Copper crunch
Antofagasta, Chile
By Abrahm Lustgarten, Fortune reporter

(FORTUNE Magazine) -- The global hunger for commodities has sent prices of everything from oil to nickel soaring, and copper is no exception. Thanks in part to voracious demand from China, which uses the metal to make such things as piping and electrical wiring, copper's market price has quadrupled since 2003.

Now workers at Chile's Escondida mine, the world's largest copper operation, want their share. About 2,000 miners and truck drivers walked off the job Aug. 7, blocked the nearby Coloso shipping port three days later, and then barred access to the entire mine on Aug. 18 - leaving its majority owner, BHP Billiton, no choice but to shut down operations indefinitely.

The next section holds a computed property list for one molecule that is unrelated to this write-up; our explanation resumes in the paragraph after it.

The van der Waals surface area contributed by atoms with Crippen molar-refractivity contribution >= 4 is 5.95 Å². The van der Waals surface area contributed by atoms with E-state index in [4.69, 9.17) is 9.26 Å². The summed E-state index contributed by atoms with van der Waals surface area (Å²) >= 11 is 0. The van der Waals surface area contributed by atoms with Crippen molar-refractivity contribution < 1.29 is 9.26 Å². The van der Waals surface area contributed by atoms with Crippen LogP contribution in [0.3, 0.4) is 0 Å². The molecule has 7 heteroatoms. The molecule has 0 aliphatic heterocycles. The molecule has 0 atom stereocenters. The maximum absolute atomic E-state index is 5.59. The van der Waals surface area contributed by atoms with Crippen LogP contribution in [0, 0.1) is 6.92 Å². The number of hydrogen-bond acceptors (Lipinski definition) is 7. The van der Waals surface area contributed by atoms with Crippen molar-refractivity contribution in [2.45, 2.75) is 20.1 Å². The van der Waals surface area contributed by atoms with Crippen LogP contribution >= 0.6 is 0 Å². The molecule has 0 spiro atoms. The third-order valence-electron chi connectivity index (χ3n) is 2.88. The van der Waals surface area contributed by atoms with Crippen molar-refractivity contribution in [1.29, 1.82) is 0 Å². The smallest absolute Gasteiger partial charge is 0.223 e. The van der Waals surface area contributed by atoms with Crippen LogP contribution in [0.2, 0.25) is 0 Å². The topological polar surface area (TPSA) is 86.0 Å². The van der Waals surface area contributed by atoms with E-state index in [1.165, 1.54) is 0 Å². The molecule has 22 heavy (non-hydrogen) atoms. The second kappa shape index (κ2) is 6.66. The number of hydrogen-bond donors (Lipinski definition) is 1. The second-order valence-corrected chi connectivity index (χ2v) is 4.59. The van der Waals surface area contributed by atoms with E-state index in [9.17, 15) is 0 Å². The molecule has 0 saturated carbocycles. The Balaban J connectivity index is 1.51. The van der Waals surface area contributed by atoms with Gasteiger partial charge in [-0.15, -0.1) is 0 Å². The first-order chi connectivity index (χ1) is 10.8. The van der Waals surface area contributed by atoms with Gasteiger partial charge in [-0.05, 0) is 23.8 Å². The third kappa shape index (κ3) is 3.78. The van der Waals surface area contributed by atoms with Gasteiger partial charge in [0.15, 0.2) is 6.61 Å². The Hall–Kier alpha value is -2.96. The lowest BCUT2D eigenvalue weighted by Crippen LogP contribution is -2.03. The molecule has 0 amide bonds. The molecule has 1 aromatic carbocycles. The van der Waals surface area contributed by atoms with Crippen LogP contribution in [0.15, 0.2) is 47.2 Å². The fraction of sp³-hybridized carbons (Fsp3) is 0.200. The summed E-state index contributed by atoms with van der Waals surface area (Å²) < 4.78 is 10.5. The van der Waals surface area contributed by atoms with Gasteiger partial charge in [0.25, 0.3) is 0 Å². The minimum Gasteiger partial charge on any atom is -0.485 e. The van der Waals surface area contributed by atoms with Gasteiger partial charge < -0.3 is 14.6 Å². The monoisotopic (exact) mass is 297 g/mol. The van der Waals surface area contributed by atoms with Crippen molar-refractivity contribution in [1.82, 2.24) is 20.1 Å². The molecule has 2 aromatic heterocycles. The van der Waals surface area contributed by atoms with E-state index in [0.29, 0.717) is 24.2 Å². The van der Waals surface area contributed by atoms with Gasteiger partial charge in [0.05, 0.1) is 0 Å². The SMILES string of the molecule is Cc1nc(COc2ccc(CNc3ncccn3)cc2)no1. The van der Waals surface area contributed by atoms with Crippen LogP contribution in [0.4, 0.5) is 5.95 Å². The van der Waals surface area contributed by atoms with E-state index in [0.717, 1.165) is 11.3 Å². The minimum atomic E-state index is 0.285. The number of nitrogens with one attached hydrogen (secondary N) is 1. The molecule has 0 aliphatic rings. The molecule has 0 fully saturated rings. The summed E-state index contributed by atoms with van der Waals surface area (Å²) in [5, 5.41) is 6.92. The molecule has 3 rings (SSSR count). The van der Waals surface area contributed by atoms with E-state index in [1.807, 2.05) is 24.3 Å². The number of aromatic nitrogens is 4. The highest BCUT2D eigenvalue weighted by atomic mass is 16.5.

"We will not negotiate with the union while they are carrying out this illegal activity," says BHP spokesperson Illtud Harri.

Escondida supplies roughly 8% of the world's copper and represents 60% of the metals business for Australia-based BHP - the leading global mining company, which saw profits jump 89% last year. The Chilean workers make about $40,000 a year and seek a 10% hike in wages, plus a $30,000 bonus, a pullback from initially higher demands.

Copper, one of Chile's largest exports, is a driver of the country's economic growth. Since prices have climbed on the strike news, Chile will benefit in the short term. But that could all be for naught if the miners don't go back to work.  Top of page